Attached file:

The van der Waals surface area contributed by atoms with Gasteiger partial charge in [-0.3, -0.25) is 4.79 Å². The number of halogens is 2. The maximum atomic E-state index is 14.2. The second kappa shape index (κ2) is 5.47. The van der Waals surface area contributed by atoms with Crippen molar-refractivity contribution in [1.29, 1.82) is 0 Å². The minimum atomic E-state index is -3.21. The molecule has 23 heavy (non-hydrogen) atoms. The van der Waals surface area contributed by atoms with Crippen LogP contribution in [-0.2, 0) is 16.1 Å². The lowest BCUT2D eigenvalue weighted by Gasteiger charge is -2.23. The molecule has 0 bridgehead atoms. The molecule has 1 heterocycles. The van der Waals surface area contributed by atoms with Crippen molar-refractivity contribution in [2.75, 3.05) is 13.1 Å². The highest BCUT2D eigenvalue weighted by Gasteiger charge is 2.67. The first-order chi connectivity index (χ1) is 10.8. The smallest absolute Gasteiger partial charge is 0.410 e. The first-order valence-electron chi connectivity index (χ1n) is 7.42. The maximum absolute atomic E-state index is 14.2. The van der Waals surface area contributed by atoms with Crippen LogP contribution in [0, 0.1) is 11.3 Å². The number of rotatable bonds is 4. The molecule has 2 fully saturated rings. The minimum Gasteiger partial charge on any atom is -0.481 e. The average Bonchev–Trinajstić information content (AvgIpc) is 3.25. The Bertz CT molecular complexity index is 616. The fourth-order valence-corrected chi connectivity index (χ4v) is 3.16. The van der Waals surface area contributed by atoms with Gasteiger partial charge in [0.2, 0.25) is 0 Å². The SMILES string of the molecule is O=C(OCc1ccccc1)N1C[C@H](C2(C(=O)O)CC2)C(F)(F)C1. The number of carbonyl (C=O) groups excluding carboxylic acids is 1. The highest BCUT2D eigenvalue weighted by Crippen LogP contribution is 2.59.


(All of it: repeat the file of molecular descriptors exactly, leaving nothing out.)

The van der Waals surface area contributed by atoms with Gasteiger partial charge in [-0.3, -0.25) is 4.79 Å². The number of halogens is 2. The maximum atomic E-state index is 14.2. The second kappa shape index (κ2) is 5.47. The van der Waals surface area contributed by atoms with Crippen molar-refractivity contribution in [1.29, 1.82) is 0 Å². The minimum atomic E-state index is -3.21. The molecule has 23 heavy (non-hydrogen) atoms. The van der Waals surface area contributed by atoms with Crippen LogP contribution in [-0.2, 0) is 16.1 Å². The lowest BCUT2D eigenvalue weighted by Gasteiger charge is -2.23. The molecule has 0 bridgehead atoms. The molecule has 1 heterocycles. The van der Waals surface area contributed by atoms with Crippen molar-refractivity contribution in [2.75, 3.05) is 13.1 Å². The highest BCUT2D eigenvalue weighted by Gasteiger charge is 2.67. The first-order chi connectivity index (χ1) is 10.8. The smallest absolute Gasteiger partial charge is 0.410 e. The first-order valence-electron chi connectivity index (χ1n) is 7.42. The maximum absolute atomic E-state index is 14.2. The van der Waals surface area contributed by atoms with Crippen LogP contribution in [0, 0.1) is 11.3 Å². The number of rotatable bonds is 4. The molecule has 2 fully saturated rings. The minimum Gasteiger partial charge on any atom is -0.481 e. The average Bonchev–Trinajstić information content (AvgIpc) is 3.25. The Bertz CT molecular complexity index is 616. The fourth-order valence-corrected chi connectivity index (χ4v) is 3.16. The van der Waals surface area contributed by atoms with Gasteiger partial charge in [0.2, 0.25) is 0 Å². The SMILES string of the molecule is O=C(OCc1ccccc1)N1C[C@H](C2(C(=O)O)CC2)C(F)(F)C1. The number of carbonyl (C=O) groups excluding carboxylic acids is 1. The highest BCUT2D eigenvalue weighted by Crippen LogP contribution is 2.59.